The Lawyer Africa Elite 2014 features an in-depth look at 46 leading independent firms’ strategies in 15 key sub-Saharan jurisdictions, as well as the views of in-house counsel from some of Africa’s largest companies... Read more
This year, The Lawyer’s annual ranking of the largest UK law firms by turnover is available as an interactive, digital benchmarking tool. For the first time this will allow you to manipulate each data set against the metrics of your choice.
LAWYERS have leapt to the defence of the Serious Fraud Office following the referral of the Guinness case back to the Court of Appeal.
Revelations that the SFO failed to disclose information to the defence at the original trial should not signal the death-knell for the organisation, a leading fraud specialist claims.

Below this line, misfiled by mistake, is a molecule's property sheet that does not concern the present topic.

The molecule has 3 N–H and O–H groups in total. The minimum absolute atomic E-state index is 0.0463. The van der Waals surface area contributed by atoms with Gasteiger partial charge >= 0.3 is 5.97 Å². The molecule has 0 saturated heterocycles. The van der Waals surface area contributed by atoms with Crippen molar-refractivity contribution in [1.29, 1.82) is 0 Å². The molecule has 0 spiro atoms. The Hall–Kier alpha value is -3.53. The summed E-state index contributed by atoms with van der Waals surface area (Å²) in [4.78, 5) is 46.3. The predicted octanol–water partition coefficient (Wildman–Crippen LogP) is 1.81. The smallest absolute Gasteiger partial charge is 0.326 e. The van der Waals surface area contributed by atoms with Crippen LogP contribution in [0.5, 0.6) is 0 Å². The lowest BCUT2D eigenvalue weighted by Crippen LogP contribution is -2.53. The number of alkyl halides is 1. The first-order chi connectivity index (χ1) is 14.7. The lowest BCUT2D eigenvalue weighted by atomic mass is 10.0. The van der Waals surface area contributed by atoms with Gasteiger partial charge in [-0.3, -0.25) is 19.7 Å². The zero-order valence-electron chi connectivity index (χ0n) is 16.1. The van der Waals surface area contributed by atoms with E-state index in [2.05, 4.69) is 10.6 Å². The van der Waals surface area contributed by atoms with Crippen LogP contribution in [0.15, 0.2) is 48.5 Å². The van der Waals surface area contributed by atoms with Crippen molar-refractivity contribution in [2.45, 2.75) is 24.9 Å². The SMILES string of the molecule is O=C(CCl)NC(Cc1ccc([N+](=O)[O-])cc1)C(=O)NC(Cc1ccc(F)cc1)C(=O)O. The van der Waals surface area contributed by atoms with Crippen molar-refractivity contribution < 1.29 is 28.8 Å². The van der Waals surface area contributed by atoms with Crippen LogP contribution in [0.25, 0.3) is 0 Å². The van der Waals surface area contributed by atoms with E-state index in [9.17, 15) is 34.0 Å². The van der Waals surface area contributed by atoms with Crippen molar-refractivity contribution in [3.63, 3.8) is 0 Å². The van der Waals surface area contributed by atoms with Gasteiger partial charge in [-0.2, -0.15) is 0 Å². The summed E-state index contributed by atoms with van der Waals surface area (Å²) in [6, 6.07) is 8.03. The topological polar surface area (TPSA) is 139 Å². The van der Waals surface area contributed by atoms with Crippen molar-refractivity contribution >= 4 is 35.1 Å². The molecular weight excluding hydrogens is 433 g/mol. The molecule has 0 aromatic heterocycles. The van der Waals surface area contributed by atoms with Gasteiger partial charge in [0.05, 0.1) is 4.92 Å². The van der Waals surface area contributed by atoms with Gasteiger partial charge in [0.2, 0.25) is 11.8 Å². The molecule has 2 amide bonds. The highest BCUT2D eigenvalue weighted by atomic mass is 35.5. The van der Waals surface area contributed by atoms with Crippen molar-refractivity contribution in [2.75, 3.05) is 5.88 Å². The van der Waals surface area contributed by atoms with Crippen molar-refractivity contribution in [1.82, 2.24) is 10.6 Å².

David Kirk, of Simons Muirhead & Burton, accepts that excessive criticism from the media may force the issue.
"But that would be unfair. It should not be the final nail in the coffin," he says.
Jeffrey Bayes, of Burton Copeland, says it is wrong to assume that the 'Guinness Four' will succeed at appeal. He believes that the issue raised by Ernest Saunders in Europe on the powers of Department of Trade and Industry investigators is based on a stronger point than the appeal in the UK courts.
George Staple, head of the SFO, insists that the appeal will be fought. The findings of the tribunal, which were not revealed to the defence, were irrelevant at the time, he says.
Bayes says that recent revelations that the Home Secretary referred the Guinness case back to the Court of Appeal just 72 hours after he was threatened with judicial review are "extremely disturbing".
"It seems he has to wait until there is a gun at his head before he appears to do what is right and proper," he says.
Monty Raphael, who is acting for Anthony Parnes, says his firm Peters & Peters also lodged a judicial review application but the matter was withdrawn the same day when the Home Office confirmed that the case was being referred back to the courts.